The Australian Trucking Association has rejected the national rail law as a basis for road transport chain of responsibility (CoR).
The Australian Logistics Council (ALC) is calling for inspection of operator licencing’s extension to trucking, if the National Rail Safety Law( NRSL), which has been widely deemed as unsuitable, is the basis of CoR reform in road freight.
The concept of using the NSRL as a basis for CoR is being rejected by numerous parties who have made submissions to the National Transport Commission (NTC) on its ‘primary duties for chain of responsibility (COR) parties and executive officer liability’ proposals.
The South Australian Road Transport Association (SARTA) has called the idea of basing reforms on the NRSL as flawed. They have also rejected the idea of treating consignors and consignees differently to truckies and truck owners, because they say the 2 industries are structural different.
The ALC states rail operators should win regulator accreditation and comply with an approved safety management system including health, drugs and fatigue aspects.
SARTA also believes that fragmentation within the industry would make adopting general duties pointless in improving safety, unless practices are developed that are able to build operator capacity.
SARTA also argued that given the number of heavy vehicle entities as compared with rail, it recognises one positive outcome,
“a licensing regime [for trucking] is probably the more efficient way to mimic the accreditation/safety management system created under the rail safety legislation”.
The ALC has called for the Transport and Infrastructure Council to task the NTC with considering the implementation of operator licensing in Australia.
A spokesperson from the ATA made the organisations view on the issue very clear,
“The option of operator licensing was considered by our Trucking Australia 2015 delegates in Hobart in March. Our delegates made it clear that they did not support the option,”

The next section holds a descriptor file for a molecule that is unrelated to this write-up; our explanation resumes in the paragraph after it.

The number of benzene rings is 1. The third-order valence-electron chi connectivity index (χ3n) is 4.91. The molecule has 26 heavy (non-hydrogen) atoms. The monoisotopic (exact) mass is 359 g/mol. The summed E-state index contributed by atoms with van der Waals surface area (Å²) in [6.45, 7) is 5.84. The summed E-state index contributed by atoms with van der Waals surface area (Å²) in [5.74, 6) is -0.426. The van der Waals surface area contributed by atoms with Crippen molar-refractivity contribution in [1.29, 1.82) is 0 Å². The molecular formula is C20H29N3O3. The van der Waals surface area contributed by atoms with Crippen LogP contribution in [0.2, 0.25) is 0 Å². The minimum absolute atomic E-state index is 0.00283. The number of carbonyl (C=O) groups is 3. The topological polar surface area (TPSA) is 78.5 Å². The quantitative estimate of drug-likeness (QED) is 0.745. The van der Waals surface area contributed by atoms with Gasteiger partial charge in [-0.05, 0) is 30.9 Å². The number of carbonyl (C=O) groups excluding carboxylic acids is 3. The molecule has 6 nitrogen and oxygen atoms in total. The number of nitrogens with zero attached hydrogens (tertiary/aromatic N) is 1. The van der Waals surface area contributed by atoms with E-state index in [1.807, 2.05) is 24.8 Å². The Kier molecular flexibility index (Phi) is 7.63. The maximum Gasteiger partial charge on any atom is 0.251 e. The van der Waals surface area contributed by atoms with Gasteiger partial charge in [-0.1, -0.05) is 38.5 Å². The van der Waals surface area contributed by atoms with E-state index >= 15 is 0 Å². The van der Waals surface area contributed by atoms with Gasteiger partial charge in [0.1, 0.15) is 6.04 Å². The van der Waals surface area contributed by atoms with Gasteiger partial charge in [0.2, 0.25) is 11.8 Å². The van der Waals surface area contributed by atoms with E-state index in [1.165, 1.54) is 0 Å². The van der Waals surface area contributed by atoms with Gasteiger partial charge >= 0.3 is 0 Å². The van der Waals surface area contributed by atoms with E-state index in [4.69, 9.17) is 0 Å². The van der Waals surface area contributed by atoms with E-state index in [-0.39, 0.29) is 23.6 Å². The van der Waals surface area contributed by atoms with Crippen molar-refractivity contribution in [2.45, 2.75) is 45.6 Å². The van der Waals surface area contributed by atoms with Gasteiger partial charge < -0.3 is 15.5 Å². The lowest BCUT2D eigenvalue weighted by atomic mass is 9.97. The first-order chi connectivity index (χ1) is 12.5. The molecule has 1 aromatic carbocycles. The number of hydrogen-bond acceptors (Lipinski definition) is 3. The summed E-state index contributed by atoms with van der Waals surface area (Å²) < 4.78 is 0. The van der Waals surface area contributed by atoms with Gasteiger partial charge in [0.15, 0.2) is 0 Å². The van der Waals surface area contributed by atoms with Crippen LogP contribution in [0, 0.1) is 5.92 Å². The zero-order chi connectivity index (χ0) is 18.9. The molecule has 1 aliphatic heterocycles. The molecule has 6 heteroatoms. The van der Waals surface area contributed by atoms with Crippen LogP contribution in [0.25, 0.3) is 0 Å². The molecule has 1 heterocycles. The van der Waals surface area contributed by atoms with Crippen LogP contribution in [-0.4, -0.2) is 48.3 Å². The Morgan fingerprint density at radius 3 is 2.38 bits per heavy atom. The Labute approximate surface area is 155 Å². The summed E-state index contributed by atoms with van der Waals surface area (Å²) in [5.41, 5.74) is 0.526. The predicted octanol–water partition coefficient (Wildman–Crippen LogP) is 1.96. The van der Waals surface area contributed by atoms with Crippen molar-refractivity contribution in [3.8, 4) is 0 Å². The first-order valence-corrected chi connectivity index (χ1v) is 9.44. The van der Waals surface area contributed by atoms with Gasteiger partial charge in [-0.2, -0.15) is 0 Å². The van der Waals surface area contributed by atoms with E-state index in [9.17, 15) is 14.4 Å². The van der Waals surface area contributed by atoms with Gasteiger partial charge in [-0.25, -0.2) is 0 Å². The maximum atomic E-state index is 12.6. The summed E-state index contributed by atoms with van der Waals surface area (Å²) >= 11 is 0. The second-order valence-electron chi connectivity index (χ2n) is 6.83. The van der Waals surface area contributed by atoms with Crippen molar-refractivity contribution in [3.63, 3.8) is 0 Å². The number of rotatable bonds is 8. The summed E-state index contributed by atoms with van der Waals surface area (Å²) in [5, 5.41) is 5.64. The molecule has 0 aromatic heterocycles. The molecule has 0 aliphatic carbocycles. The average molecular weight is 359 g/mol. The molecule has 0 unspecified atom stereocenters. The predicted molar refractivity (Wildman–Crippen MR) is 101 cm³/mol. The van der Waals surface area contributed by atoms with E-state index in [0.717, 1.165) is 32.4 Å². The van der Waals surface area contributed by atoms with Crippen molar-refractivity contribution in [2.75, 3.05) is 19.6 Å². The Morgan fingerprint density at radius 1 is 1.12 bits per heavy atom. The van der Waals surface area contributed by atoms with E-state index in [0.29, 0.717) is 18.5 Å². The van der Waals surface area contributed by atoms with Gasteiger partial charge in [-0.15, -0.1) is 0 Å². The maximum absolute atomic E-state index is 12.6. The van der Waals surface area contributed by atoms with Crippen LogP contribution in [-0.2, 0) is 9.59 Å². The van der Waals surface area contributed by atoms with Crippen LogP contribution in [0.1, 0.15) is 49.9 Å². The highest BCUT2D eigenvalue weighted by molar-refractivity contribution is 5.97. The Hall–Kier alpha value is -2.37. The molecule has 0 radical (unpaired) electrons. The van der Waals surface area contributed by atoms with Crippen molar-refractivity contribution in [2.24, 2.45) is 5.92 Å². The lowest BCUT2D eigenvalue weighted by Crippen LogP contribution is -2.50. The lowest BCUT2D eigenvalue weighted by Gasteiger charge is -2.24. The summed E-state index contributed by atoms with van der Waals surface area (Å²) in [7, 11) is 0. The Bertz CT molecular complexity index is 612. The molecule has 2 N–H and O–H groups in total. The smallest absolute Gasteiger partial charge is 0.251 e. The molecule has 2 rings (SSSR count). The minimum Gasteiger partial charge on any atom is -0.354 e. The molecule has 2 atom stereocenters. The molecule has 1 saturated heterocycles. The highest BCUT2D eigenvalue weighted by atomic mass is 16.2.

SARTA Executive Director, Steve Shearer in a submission to the NTC said that price-taking truck operators are different to rail operators. Whereas truck operators’ actions are mostly dictated by their clients and their demands, rail operators are fewer with big price-setters – a difference SARTA says is significant.
Mr Shearer went on to state:
“This is especially so with the very substantial number of large corporate clients including supermarkets, manufacturing, mining and others.
“Their demands and contractual conditions imposed by clients, including the freight rates paid, as well as their control over the loading and unloading tasks and procedures, are all too often at the root cause of serious safety problems within the road freight industry.”
Mr Shearer explained that governments and the NTC wouldn’t be deemed as taking safety seriously if they ignored the systemic failures with the chain and continued to focus mainly on the easier targets – truck operators and drivers.
Mr Shearer also explained that the trucking industry only supported a ‘reverse onus of proof’ in Chain of Responsibility due to the government’s pledge to use it to also address the adverse impact of powerful interests on its safe operations.
SARTA says these reforms should ultimately resolve problems and make CoR laws effective “on all parties”, which they say outweighs calls for further work on and delay of the reform. Mr Shearer stated:
“The argument from some amongst the consignor/ee ranks that applying the Primary Duty to them would be unfair, is absurd, flawed and disingenuous,” Shearer writes.
“They, like truck operators, are already covered by the Primary Duty provisions under the WHS laws and they manage their responsibilities accordingly.
“If anything, meeting their responsibilities under the NHVL COR Primary Duty would be easier and well within their expertise and capacity, if they are actually serious about safety and their reputation.”
SARTA has also called for the role-specific duties proposals to be tightened and focus on avoiding mass, dimension and load restraint breaches and/or speed or fatigue requirements by the driver.
In its submission, SARTA stated:
“This would not cover or deal effectively with unacceptable and unsafe but none-the-less established practices of some consignors/ees, such as requiring the truck driver to remove all load restraint out on the road before entering a depot/DC to unload,” the submission reads.
“Some large DC’s require this ostensibly under their own WHS policies and in doing so they show complete disregard for the Load Restraint laws and for the safety of the truck driver.
“Any role-specific duty that applies to consignors/ees must cover all aspects of heavy vehicles operations and not just mass, dimension, load restraint, fatigue and speed.”
The ALC said they did not support any further extension of the COR obligations under the HVNL.